How much do you love adventure games? No matter what your answer is, I can pretty much guarantee that it doesn’t even come close to that of a couple from Sweden. Mikael and Eleen Nyqvist have taken their love of adventure gaming to the ultimate level--they have created one of their own. Using the program Adventure Maker, and utilizing resources readily available to them, they set out to make Remedy. So is it possible for two people without a big budget (or any budget at all, for that matter) to create a game worth playing? You bet it is.
The story begins simply--in fact, you’ll find that as you play the game, simplicity is really one of its biggest virtues. You take on the role of Carol, a young English woman who is vacationing at a friend’s house in Norrkoping, Sweden. While there, you receive word that an old detective friend of yours has died, and that he was in the midst of a new case when it happened. Being a mystery fan and a bit of an amateur sleuth yourself, you decide to pick up the trail where he left off. What follows is a story that is fairly standard as far as mysteries go. Most of your time is spent traveling between locations to interview suspects and search their homes for clues. The plot is presented in a very linear way, and the characters are simply there to help move you along on your investigation, without ever really providing a sense of who they are as people. There is nothing truly surprising or innovative here, but nonetheless I still found myself wanting to know where the story was going to lead.
As the story unfolds, you travel around to several different locales, including the tourist sites of Norrkoping. At all of these locations, there are many directions that you can look, and plenty of things that you can examine up close. Although many of these screens and locations are not necessary to the plot, they enhance the atmosphere and help you get a feel for the city of Norrkoping itself, and maybe even educate you a bit. During your traipsing through the town, you pick up pieces of information that help further the story along. It is this aspect of the game which is likely to attract fans of games like A Quiet Weekend in Capri. Both contain the same kind of leisurely atmosphere and exploration of a foreign land in the midst of a mystery. The game contains a handy map feature that will let you revisit any place that you want to. So for those of you just looking for a relaxing way to spend your time, this is a nice feature for you.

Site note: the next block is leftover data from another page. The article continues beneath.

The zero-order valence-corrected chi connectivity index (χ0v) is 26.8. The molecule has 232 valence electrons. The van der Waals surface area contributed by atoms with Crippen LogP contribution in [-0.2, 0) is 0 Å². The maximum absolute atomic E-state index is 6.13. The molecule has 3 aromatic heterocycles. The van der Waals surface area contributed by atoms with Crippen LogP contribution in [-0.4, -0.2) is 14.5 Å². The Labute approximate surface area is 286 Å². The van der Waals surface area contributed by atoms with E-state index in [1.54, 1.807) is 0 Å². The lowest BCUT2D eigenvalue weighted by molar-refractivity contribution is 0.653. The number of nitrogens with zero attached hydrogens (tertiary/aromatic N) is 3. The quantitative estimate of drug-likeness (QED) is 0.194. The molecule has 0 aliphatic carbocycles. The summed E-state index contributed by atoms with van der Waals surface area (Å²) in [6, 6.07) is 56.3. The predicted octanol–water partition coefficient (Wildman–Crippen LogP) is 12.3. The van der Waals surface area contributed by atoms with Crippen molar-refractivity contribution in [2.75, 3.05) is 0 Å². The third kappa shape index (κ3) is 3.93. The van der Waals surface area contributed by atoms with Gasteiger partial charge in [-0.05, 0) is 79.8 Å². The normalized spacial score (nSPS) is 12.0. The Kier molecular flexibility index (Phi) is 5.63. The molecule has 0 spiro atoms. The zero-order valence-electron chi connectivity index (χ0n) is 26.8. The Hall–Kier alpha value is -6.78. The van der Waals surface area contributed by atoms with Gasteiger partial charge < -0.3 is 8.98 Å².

The graphics in the game consist of hundreds of real shots of the city that have been edited to look like something out of a watercolor painting. The effect is very nice looking and creates a surrealistic atmosphere for the game. This is really Remedy’s most memorable feature, as it’s a unique, artistic look that truly sets it apart from other games.
In addition to the photographed backgrounds, live actors were used to portray the characters. There are no video sequences in the game, however. All of the actors were photographed at the game’s different locations and in several different poses. When you talk to them, a voiceover will be heard of what they are saying, while their pictures remain static on the screen. A game that has employed a similar technique is Titanic: Adventure out of Time. It would have been nice to have actual video sequences with the actors, but sadly no. Had the developers had more resources to work with, I’m sure there would have been. The voiceovers in place of the video, however, are more than adequately performed.